Monthly Archives: January 2014

The Jobhunting Mindset

Here It Is, The Big Secret

Last week I promised I’d give you the core secret from my upcoming book, The Job Replacement Guide. It absolutely cracked me up how many of you actuallybelieved me! Then I realized that the same number of you would absolutely lynch me if I didn’t make good, so I decided to go ahead and spill the beans.

I need to set this up a little bit, because it’s so simple you’re not going to believe me. After I wrote the previous post, I told four or five people what the secret was and not one of them “got it”. They either said “Huh” or they did that thing where you tilt your head and kind of scrunch your nose like you’re either squinting at something or you smell something bad. Giving a more detailed explanation didn’t help, but fortunately demonstrating the application of the idea did help several people.

So I’m gonna tell you the secret, and it’s going to sound dumb. But stay with me, okay? Because I’m going to demonstrate a completely unexpected application of it and it’s going to be awesome.

Ready? Okay. The big secret to my jobhunting success is this:

It’s not about you. It’s all about them.

Or, if you prefer,

Don’t make it about you. Make it all about them.

Pretty simple, right? And kind of stupid?

Yep. That Was Dumb.

I know, I know, but wait! Stick around. Let’s talk about this for a minute! This really will change the way you get leads and write resumes and conduct interviews.

See, the thing is, you’re thinking about persuasion, or communication, right? Or maybe you’ve had a little sales training, and you know that it is much more effective to appeal to another person’s self-interest than to their sympathy.

But you’ve got it all wrong. Well, actually you’re totally right, but you’re still missing my point. This is the “weird trick” that I figured out on accident, and have been able to jobhunt successfully ever since. It’s not about persuasion, or communication, or even another person’s self-interest. The specific application of this concept is, paradoxically, all about you.

It’s All About Being Unstoppable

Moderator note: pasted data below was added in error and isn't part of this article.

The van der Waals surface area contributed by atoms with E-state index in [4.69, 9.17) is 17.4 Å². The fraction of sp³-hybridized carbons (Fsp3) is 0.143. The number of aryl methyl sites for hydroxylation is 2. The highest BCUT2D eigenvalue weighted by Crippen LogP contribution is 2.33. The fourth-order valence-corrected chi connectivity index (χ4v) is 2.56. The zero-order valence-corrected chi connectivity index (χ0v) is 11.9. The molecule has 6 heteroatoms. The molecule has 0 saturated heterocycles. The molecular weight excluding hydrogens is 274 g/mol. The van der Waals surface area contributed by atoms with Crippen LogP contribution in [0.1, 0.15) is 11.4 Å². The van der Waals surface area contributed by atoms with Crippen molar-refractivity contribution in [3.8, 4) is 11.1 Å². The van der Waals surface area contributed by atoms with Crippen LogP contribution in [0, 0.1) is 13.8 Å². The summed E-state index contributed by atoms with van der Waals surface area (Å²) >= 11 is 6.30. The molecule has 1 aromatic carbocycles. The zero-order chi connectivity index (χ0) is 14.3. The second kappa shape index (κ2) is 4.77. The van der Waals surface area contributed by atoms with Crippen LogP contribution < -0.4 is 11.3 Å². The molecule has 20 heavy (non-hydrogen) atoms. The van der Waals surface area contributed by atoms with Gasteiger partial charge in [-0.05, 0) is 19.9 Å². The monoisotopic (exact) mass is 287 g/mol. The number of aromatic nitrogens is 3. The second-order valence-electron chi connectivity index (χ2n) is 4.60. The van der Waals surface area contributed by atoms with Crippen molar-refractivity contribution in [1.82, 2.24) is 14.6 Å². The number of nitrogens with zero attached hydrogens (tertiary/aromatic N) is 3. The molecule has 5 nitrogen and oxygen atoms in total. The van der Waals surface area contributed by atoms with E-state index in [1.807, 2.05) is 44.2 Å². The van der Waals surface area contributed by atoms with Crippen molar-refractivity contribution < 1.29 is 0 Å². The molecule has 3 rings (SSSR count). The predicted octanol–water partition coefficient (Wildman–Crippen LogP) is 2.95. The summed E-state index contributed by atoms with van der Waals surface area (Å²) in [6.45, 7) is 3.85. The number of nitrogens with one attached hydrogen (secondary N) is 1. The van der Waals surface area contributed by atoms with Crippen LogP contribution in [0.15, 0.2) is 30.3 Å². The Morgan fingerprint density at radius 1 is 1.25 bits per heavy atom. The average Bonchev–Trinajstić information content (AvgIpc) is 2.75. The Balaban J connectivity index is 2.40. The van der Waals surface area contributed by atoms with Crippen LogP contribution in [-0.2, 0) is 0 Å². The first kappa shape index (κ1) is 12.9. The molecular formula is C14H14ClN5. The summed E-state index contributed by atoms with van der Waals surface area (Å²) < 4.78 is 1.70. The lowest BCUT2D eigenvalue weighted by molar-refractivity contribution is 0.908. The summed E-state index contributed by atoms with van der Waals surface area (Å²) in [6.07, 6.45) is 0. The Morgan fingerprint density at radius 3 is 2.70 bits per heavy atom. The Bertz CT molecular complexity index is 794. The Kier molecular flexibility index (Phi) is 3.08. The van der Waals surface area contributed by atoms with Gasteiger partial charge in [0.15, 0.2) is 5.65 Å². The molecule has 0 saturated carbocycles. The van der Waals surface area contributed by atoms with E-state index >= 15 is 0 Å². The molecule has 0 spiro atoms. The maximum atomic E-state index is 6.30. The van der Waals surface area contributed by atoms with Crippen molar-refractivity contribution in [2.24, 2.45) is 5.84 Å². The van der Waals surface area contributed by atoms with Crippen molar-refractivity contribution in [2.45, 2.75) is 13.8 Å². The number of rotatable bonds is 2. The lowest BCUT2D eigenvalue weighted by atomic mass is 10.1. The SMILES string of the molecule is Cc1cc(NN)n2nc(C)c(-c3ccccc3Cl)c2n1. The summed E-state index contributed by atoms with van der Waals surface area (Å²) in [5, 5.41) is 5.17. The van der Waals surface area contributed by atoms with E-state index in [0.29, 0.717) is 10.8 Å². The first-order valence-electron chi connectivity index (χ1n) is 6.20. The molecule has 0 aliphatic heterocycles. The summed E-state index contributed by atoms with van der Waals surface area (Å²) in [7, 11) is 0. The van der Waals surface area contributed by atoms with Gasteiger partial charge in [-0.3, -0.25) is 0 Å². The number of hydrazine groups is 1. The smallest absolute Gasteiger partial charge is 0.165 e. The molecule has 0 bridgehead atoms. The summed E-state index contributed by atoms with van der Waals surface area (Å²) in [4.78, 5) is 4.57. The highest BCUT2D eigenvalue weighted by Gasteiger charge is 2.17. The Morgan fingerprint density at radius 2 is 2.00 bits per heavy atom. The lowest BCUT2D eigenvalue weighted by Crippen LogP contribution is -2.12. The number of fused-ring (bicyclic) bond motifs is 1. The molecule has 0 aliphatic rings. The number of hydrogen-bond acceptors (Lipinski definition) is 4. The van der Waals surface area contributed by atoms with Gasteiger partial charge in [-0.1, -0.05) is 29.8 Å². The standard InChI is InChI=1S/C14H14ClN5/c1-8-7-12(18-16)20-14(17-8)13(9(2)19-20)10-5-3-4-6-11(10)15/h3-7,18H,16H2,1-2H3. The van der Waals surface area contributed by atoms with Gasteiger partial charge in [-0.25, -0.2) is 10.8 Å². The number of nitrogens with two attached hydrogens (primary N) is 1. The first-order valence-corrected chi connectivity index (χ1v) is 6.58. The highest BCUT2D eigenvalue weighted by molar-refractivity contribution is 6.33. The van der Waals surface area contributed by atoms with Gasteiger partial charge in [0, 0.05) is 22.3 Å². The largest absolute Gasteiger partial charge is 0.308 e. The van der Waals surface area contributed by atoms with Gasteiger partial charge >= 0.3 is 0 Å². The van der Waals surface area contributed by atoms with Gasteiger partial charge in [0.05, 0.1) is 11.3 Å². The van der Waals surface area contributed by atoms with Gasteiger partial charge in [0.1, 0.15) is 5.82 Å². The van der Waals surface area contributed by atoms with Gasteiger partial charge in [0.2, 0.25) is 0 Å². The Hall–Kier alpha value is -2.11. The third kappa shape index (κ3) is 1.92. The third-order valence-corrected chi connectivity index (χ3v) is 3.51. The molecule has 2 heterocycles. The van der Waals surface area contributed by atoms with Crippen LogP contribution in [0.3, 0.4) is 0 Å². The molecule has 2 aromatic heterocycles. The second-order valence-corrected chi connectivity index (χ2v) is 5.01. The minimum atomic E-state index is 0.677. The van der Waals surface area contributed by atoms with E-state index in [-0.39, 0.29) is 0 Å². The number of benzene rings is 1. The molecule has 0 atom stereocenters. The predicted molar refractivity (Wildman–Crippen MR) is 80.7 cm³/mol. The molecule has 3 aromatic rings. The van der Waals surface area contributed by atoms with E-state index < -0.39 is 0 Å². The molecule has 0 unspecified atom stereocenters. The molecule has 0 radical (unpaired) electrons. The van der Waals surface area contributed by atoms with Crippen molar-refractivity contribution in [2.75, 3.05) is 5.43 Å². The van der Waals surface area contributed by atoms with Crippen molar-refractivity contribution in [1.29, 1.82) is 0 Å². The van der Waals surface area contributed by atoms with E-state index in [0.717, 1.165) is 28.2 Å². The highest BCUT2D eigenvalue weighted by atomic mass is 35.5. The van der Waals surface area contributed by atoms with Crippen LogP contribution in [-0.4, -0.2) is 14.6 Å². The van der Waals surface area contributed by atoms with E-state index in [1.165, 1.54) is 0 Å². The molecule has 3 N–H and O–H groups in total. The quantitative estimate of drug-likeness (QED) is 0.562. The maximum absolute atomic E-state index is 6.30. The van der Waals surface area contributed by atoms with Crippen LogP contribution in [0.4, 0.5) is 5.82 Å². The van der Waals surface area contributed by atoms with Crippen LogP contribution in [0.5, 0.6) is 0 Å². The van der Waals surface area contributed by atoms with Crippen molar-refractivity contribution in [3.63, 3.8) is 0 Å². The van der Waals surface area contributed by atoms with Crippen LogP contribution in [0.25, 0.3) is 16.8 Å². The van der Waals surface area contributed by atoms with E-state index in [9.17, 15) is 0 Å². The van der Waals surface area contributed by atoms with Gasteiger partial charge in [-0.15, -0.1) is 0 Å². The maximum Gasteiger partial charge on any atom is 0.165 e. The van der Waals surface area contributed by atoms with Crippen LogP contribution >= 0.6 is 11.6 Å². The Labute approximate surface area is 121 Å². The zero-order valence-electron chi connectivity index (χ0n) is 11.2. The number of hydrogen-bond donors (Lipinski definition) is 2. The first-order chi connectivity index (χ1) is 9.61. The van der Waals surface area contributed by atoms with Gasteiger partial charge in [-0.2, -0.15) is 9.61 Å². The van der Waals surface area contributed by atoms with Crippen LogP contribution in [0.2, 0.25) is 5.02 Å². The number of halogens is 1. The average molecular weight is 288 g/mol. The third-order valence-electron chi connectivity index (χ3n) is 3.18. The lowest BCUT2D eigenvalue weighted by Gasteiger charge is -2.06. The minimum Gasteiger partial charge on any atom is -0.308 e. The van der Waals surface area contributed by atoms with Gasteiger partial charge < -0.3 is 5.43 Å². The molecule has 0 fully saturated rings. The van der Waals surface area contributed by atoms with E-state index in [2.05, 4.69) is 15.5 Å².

It’s all about power. When you are interested in another person, you sort of become unstoppable. You can’t stop thinking about how things look from their perspective, or of reasons to talk to them, or things to do for them, or ways to help them. And they can’t stop you, either. You have all the power. When you make it about them, you control the beginning and the end of the interaction, and if you want another interaction, and another and another, as long as you are genuinely making it about them, they’ll not only let you, they’ll eagerly welcome you.

When you make it about you, they might give you some sympathy or try to find a way to help you, but either way, you have given them control over the interaction. In the absolute best case, they give you some great help–and now that they’ve helped you, they’re done. They end the interaction. It’s not intentionally harmful; in fact it’s often done with the most noble of intentions. But it’s still death to your jobsearch effort.

This really is one of the trickiest ideas I’ve tried to pull out of the warped recesses of my mind, so I hope I’m making sense here: when you make it all about them, they can’t stop you. If something doesn’t work, you find another avenue of approach. You never get shut down. You keep all the power.

Let’s talk through some examples just to make it clear. As we go through them, pay attention to who is in control of your energy and your efforts.

What A Powerless Jobsearch Looks Like

A powerless jobsearch follows all of the rules you were taught in Career Ed in high school: Dress neatly, go in and fill out an application, and hope you get picked. Format your resume to exactly two pages with an Objective, Education, and Experience section; mail off ten copies a day and hope you get picked. Arrive at the interview 5 minutes early, dressed one step nicer than the average employee; be eager–but not too eager–and make sure you follow up any negative answer with a positive statement so you don’t look bad. Then go home and hope you get picked.

I’m hammering it home with no subtlety at all here: the dominant theme of a typical jobsearch is hoping you get picked. By which I mean sitting quietly, waiting politely, for your turn. And maybe your job.

You call a friend and ask who’s hiring. He says he doesn’t know off the top of his head, but if he hears anything he’ll let you know. You walk up to the receptionist and inquire about employment, and she says they’re not hiring, but you can drop off your resume. You reach the end of the interview and the interviewer asks if you have any questions for her.

The last one is subtle, but all of these are bad situations. And you got into them because you made it all about you, and you let them have your power.

A powerless jobsearch is a numbers game. It looks like this: you do everything right, and you do it as hard as you can, and you hope you eventually get lucky. You send out 1,000 resumes and get 10 interviews. You go to 10 interviews and get 3 callbacks. You go to 3 callbacks and get 1 job offer.